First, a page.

Millions of Americans suffer from one type of anxiety disorder or another. They all share similar symptoms and affect people’s lives in very real ways. The only real difference between them is the source of the anxiety itself – figuring out what causes the anxiety is key to diagnosing the correct anxiety disorder a person has.
Generalized Anxiety Disorder (GAD) An Important Type Of Anxiety Disorder
Someone suffering from generalized anxiety disorder often worries or gets scared over things they shouldn’t get upset about. They may not even realize they have a type of anxiety disorder at all because they just assume that everyone else worries as much as they do. They worry about all the things everyone worries about: money, health, relationships, etc. but for some reason, someone with GAD immediately assumes the worst is going to happen. They experience physical aches and pains, sleep poorly or not at all, and are exhausted all the time. Their muscles are tense or ache, and they often experience stomach problems like nausea. Irritability and difficulty concentrating are also common symptoms of this type of anxiety disorder.
Obsessive-Compulsive Disorder (OCD) Are Types Of Anxiety Disorders Charecterized By Obsessive Thoughts
Obsessive-compulsive disorder is a type of anxiety disorder characterized by obsessive thoughts and compulsive behaviors that are so prevalent that they greatly affect a person’s everyday life. Even though they know that the thoughts and behaviors are irrational, they can’t resist them. People with obsessive-compulsive fall into one of five categories of behavior: washers are terrified of becoming contaminated with germs and often wash their hands or clean compulsively; checkers repeatedly check appliances to make sure they’re turned off. Doubters and sinners are afraid that if everything in their life isn’t perfect, something terrible will happen to them. Counters and arrangers are obsessed with symmetry and order. They may be attracted to certain numbers, colors or arrangements. Lastly, hoarders are terrified that something bad will happen if they throw anything out.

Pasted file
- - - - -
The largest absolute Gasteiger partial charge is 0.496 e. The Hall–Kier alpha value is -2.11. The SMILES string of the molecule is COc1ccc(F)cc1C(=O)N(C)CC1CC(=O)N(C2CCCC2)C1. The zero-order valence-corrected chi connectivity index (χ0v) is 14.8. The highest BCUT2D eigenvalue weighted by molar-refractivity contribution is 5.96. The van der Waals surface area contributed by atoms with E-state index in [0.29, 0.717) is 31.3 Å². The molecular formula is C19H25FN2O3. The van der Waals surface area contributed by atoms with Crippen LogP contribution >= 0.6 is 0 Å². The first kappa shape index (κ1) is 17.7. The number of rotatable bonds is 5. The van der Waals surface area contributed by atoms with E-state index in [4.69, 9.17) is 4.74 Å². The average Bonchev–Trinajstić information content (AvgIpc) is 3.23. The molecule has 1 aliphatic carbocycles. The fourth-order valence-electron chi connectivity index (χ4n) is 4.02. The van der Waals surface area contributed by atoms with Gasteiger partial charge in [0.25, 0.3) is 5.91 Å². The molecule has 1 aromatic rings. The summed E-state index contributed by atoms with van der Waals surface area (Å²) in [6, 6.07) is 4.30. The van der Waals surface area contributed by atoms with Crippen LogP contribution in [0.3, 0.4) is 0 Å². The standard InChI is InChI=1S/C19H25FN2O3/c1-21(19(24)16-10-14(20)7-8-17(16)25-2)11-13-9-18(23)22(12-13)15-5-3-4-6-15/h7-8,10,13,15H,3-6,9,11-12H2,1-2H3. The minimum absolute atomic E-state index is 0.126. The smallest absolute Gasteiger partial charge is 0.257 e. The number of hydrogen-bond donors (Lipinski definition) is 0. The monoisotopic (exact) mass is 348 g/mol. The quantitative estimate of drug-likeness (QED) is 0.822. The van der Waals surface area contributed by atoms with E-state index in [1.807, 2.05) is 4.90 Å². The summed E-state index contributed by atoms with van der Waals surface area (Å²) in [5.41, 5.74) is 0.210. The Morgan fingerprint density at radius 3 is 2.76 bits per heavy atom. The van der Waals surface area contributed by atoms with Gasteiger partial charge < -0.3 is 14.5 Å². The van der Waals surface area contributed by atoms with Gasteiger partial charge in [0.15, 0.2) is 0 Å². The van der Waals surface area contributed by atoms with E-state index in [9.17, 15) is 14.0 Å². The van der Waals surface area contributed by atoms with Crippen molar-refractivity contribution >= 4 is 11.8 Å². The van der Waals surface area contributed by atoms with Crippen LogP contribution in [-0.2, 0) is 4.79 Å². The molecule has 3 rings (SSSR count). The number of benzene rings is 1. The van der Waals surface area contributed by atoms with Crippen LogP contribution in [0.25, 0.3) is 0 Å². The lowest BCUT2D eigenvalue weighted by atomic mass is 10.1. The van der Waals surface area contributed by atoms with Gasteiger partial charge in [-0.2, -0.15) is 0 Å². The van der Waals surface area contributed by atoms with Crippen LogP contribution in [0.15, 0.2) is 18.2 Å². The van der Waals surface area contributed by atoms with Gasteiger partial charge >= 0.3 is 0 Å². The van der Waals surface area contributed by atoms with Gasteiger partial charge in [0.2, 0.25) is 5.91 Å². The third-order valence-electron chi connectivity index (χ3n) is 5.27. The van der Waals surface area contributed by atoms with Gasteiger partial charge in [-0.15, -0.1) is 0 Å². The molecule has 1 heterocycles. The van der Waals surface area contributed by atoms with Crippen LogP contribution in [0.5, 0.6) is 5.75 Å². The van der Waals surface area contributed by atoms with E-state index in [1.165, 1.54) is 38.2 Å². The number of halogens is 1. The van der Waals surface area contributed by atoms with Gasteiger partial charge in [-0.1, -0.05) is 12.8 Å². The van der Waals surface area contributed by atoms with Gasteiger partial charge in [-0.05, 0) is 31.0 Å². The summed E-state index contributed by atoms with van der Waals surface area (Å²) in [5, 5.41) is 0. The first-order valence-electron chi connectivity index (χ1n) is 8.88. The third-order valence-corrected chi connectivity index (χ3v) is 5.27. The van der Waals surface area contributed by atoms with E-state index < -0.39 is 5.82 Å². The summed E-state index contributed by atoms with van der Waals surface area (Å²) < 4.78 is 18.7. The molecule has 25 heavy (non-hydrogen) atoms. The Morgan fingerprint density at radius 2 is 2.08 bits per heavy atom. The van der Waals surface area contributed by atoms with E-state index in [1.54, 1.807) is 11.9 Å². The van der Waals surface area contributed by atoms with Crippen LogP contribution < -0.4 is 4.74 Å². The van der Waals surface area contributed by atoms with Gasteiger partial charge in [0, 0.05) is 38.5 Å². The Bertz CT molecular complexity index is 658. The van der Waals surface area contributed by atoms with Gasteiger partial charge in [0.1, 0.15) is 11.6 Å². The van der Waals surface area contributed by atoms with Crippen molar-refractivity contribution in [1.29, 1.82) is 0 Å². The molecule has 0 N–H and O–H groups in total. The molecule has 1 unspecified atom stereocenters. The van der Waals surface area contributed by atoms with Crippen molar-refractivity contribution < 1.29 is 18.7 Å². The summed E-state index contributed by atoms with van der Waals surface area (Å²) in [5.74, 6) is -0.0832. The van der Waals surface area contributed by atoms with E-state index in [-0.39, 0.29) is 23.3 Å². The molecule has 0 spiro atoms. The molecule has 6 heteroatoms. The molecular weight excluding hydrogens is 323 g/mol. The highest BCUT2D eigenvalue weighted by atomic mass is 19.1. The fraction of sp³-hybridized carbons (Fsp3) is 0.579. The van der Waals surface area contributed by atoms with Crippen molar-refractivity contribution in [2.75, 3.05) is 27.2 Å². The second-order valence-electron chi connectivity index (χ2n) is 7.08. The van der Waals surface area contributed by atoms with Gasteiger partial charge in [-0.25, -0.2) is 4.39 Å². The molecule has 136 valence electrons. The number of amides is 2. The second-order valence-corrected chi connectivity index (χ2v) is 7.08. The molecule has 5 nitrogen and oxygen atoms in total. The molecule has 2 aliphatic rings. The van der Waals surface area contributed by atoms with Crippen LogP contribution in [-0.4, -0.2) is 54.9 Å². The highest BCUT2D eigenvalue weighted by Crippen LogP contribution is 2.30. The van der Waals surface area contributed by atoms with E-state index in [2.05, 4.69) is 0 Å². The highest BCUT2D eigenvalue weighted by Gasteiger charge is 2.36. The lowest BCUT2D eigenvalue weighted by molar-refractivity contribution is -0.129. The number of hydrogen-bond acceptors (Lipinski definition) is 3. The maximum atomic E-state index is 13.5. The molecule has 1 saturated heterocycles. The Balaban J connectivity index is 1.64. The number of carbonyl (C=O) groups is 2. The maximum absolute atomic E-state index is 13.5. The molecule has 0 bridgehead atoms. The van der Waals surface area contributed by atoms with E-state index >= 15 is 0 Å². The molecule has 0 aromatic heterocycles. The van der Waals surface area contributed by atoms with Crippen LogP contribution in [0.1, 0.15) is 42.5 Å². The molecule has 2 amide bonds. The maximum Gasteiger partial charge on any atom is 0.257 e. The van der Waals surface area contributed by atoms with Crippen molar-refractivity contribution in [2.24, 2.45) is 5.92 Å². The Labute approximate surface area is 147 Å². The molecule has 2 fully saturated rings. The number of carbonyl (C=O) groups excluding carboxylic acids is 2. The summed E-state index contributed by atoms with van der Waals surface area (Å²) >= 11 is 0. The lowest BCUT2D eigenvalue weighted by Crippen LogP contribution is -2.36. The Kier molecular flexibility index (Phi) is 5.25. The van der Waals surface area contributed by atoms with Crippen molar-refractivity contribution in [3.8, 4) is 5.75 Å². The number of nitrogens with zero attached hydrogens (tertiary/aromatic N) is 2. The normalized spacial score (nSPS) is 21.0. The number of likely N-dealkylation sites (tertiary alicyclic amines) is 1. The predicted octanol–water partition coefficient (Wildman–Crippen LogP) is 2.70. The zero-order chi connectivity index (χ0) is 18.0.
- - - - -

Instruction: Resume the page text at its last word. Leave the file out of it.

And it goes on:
Panic Attacks And Panic Disorder Are Charecterized By Panic Attacks
The type of anxiety disorder known as panic disorder (or sometimes anxiety and panic disorder) is characterized by panic attacks. These attacks often happen without warning and can even be triggered by something unknown. Symptoms of the attacks include shortness of breath, heart palpitations, trembling, sweating, nausea and lightheadedness. The attacks rarely last more than an hour, and most are less than ten minutes long.
Types Of Anxiety Disorders Associated with An Irrational Fear Are Termed Under Phobias
A phobia is a type of anxiety disorder associated with an irrational fear. Everyone has a few of those, but for some people, they are more severe. The most common types are animal phobias (such as fear of spiders or snakes), natural environment phobias (such as a fear of heights or storms) and situational phobias (such as fear of being enclosed in a small space, fear of flying, or fear of speaking in public).
Social Anxiety Is Types Of Anxiety Disorders In Which There IS A Fear Of Social Situation
Someone suffering from the type of anxiety disorder known as social anxiety disorder experiences intense fear of social situations that are unfamiliar, such as speaking to a group of strangers in a public place. Sure, everyone gets butterflies in their stomach, but for people suffering from this disorder, the fear is so intense that they literally can’t do it. All sorts of situations are overly stressful for social anxiety sufferers: meeting new people, being called on in class, speaking with strangers, or even just being watched while doing something.
Are These Types Of Anxiety Disorders Treatable?
People suffering from any type of anxiety disorder may wonder if they will ever be able to live a life free of obsessive fear and worrying, but in reality, every type of anxiety disorder is treatable with a combination of behavioral therapy and, if necessary, medication. Lots of progress has been made in helping people manage their symptoms, and it’s possible for them to overcome their worries and get on with their lives.